The flyover was awesome, and the helicopter bringing in the Invictus flag was pretty amazing. We could see the helicopters fly past, but from where I was sitting I couldn’t see the paratrooper exit (except on the screen). But everyone cheered when the flag got to the stage. The silent drill team was also incredible, and the audience loved it. The Invictus choir was one of my favorite parts, really impressive. The singers were just as moved as the people watching, so it made for a beautiful moment. Because the ceremony was being broadcast live, there were actually commercial breaks, and things would be shifted around for the next part of the ceremony. At first, it was a little confusing, but then we all got the hang of it, and when everything seemed to come to a stop, people around us would say, “Commercial break!” It was a fun group in the stadium and seemed to be a pretty good mix of locals and people from other countries. Lots of people from the UK, but that didn’t surprise me, since half the people who live around me are British. It was just nice to see so much support for the event, and if it wasn’t a full house (9500) it was very close to it.

James Blunt brought down the house. I’ve never seen him perform before, but it was clear he was enjoying himself but not making it all about himself. Then Harry walked out, and the stadium went wild. It wasn’t a celebrity thing, though, and Harry didn’t act like a celebrity or like this was all about him. It was clear that everyone genuinely appreciated the work he’d done with Invictus and bringing attention to wounded veterans. And he responded by turning everything away from himself and back on the competitors. I’ve seen other people comment about how good his speech was, but I’ll mention it again. It was really, really good. He carried himself well, he spoke with confidence, and I didn’t notice any hint of hesitation or even nerves. (There were teleprompters at the base of the platform, but I didn’t see him or anyone else who spoke rely much on them. They all knew what they were there to say.) It’s almost like Harry’s finally reached that place of maturity in which he knows who he is, why he’s doing this work, and he’s totally at peace with himself. I’ve seen a few complaints elsewhere that he’s making the Games all about himself, but nothing could be further from the truth in the Opening Ceremony. He was there to support and encourage, and he gave a speech that reflected it. In fact, everyone who stood up there and spoke had something very important to say, a piece of the pie if that makes sense, to remind the spectators and the audience watching from home just what the Games were all about. They weren’t about Harry, or Michelle Obama, or Morgan Freeman. They were about the wounded veterans who were reclaiming their sense of themselves and showing the world that you can be a whole person even if you lost your legs. They were also about the invisible injuries that are just as devastating, because people don’t always feel comfortable talking about them. So Harry et al talked about them, as they should.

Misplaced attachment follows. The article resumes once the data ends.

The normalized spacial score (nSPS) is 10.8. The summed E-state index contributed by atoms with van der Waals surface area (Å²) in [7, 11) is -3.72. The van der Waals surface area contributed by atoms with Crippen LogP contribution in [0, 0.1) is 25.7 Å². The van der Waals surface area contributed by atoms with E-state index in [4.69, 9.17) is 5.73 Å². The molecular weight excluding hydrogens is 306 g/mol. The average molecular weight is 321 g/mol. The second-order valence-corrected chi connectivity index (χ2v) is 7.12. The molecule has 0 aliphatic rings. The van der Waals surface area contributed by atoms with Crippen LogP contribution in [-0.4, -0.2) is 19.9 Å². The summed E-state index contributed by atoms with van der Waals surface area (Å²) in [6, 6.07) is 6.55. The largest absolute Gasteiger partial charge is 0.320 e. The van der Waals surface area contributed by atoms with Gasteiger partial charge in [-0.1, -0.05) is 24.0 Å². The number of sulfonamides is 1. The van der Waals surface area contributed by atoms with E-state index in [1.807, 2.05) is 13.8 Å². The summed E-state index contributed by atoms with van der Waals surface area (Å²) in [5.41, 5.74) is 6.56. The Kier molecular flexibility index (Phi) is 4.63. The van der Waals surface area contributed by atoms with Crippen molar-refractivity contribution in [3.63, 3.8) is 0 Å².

(For what it’s worth, I only saw him from my seat, although one of the ladies sitting behind us saw him, Michelle Obama, and Robin Roberts when they came into the stadium. She must not have been too impressed, though, because when James Blunt said something about Harry being hot, she said, “No he’s not!”)

We stayed until just after the British soldiers spoke (right after DT). We had a small child with us, who was starting to look desperate for sleep, so we thought we’d beat the crowds. No luck there, as quite a few other people had the same idea. The show was supposed to run from 8-10 pm, but we left at 10:30, and it went for another 10-15 minutes. We saw the fireworks as we were walking back to the car.

Only downside had to do with getting in and getting out. VERY slow entry due to security (TSA checking bags and Secret Service monitoring metal detectors), and leaving was kind of horrible because the parking lot exit was poorly managed. Despite my living a few minutes away, we didn’t get home until shortly before midnight. That aside, it was worth it, and I’m grateful for the opportunity to go and support such an amazing cause.”

The games run from the 8th until the 12th at the ESPN Wide World of Sports Complex in Orlando, Florida.

The TV Schedule of Events for the Invictus Games has been posted on espn.go.com (all times ET):

Sunday, May 8:

  • Opening ceremony, 8 p.m. ET (ESPN2)

Monday, May 9:

  • Powerlifting finals, 8 a.m.-11 a.m. (ESPN3)
  • Rowing finals, 1:30 p.m.-4:30 p.m. (ESPN3)
  • Archery finals, 7 p.m.-11 p.m. (ESPN3)
  • Day 1 recap show, 7 p.m.-8:30 p.m. (ESPN2)
  • Day 1 recap show (re-air), 10:30 p.m.-midnight (ESPN2)

Tuesday, May 10:

  • Track and field finals, 8 a.m.-1 p.m. (ESPN3)
  • Sitting volleyball semifinals, 2 p.m.-4:30 p.m. (ESPN3)
  • Sitting volleyball gold/bronze medal matches, 7 p.m.-9:30 p.m. (ESPN3)
  • Day 2 recap show, 7 p.m. (ESPN2)
  • Day 2 recap show (re-air), 11 p.m.-12:30 a.m. (ESPN2)

Wednesday, May 11:

  • Swimming finals, 8 a.m.-1 p.m. (ESPN3)
  • Wheelchair rugby semifinals, 2 p.m.-4:30 p.m. (ESPN3)
  • Wheelchair rugby gold/bronze medal matches, 7:30 p.m.-11 p.m. (ESPN3)
  • Day 3 recap show, 7 p.m.-8 p.m. (ESPN2)
  • Day 3 recap show (re-air), 11 p.m.-midnight (ESPN2)

Thursday, May 12:

  • Wheelchair tennis final, 8 a.m.-10 a.m. (ESPN3)
  • Wheelchair basketball semifinals, 10:30 a.m.-12:30 p.m. (ESPN3)
  • Wheelchair basketball gold/bronze medal matches, 2 p.m.-4 p.m. (ESPN3)
  • Closing ceremony, 7 p.m.-10 p.m. (ESPN2)

Sunday, May 15:

  • Encore presentation, 1:30 p.m.-2:30 p.m. (ABC)

The work Prince Harry has done is so inspiring.  Not only is he supporting service personnel who have overcome great obstacles, he is celebrating the resiliency of the human spirit.  Each of us in our lives deals with great adversity at some point.  These games are a reminder of what we can achieve when we embrace our own inner warrior and fight back with everything we’ve got. And hopefully, if we’re lucky, we’ll have people with the warmth, compassion and generosity of spirit Prince Harry has shown to share in our triumph.